Glyn’s excellent instructions for enhancing MIDI files below presume that you already have the MIDI file recorded. If you don’t, you can go download free MIDI files from one of the many online MIDI sites or go ahead and record one from scratch (it’s lots of fun, I promise!).
- Open the MIDI file in your music software. This may be as simple as drag-and-drop, as in Garageband, or importing the file. Note that each instrument has its own track. The data from the MIDI file should load the correct sound for that instrument. However, as in the example shown below, this is often not the case and you’ll need to change those instruments. You can see the name of the correct instrument on the region (the green parts below) within the track. Select the track that needs fixing and change the instrument to match that of the region.
- Once you have the correct instruments loaded make sure they’re playing at the correct pitch. Instruments such as bass are written an octave higher than they sound and MIDI files may not take this into consideration. This also applies to:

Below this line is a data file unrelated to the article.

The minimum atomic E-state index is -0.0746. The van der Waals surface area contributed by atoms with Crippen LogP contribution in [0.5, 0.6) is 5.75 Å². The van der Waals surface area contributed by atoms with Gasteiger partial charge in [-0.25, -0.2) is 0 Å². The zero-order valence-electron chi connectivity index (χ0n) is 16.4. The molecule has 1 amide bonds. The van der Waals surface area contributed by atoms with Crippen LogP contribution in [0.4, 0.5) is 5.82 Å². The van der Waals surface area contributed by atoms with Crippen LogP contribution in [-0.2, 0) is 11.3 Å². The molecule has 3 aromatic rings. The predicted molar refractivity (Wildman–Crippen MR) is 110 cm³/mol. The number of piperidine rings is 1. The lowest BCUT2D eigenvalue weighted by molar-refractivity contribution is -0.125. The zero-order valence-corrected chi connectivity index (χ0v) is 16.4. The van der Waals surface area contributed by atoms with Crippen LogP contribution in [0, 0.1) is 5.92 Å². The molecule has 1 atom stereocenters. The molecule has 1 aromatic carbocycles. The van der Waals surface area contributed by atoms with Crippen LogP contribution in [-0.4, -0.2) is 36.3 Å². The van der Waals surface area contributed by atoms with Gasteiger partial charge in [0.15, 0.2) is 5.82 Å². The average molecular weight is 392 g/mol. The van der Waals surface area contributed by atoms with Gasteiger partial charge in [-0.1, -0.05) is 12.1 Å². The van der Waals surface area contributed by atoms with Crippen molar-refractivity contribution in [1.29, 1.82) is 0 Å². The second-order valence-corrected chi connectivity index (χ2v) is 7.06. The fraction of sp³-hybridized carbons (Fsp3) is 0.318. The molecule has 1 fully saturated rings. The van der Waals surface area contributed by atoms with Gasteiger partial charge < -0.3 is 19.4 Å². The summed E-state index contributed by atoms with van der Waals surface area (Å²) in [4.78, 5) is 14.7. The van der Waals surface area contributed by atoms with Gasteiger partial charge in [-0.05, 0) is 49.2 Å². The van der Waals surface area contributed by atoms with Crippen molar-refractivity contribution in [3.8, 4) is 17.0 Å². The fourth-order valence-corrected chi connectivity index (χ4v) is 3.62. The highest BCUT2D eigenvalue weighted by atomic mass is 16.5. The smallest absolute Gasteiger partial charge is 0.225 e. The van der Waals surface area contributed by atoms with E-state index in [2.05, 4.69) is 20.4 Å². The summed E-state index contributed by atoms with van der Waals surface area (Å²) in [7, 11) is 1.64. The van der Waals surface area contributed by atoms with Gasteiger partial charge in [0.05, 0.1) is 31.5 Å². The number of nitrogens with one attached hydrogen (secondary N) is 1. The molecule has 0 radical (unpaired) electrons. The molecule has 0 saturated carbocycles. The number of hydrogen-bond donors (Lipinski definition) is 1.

- tenor sax – written an octave higher than it sounds (assuming the transposition from Bb has been taken care of)
- glockenspiel – written 2 octaves lower than it sounds
- xylophone – written an octave lower it sounds
There are others, but these are the most common. Move the notes so they sound in the correct octave either by;
- transposing the entire track or
- selecting all of the notes for that instrument in the Piano Roll Editor and manually moving them (see below)
- Drum parts sometimes don’t translate correctly. Depending on the placement of the various parts of the kit on the MIDI file, hi-hats and cymbals cause the most common problems. If you have access to the score, or a recording of the song/music, take note of where the hi-hats and cymbals occur throughout.
To alter instruments within the drum track:
- open the Piano Roll Editor
- locate the notes of the incorrect sound and select them
- move those notes up and down until you hear the correct sound
While working with the drum track you might like to choose a different sounding kit. Sometimes the kit chosen by the MIDI file is not the best option for the style of music.
Now you have the correct instruments, it’s time to turn them into something more musical.
MIDI files contain information about instrument volume and panning. I prefer to delete this data and replace it with my own track automation.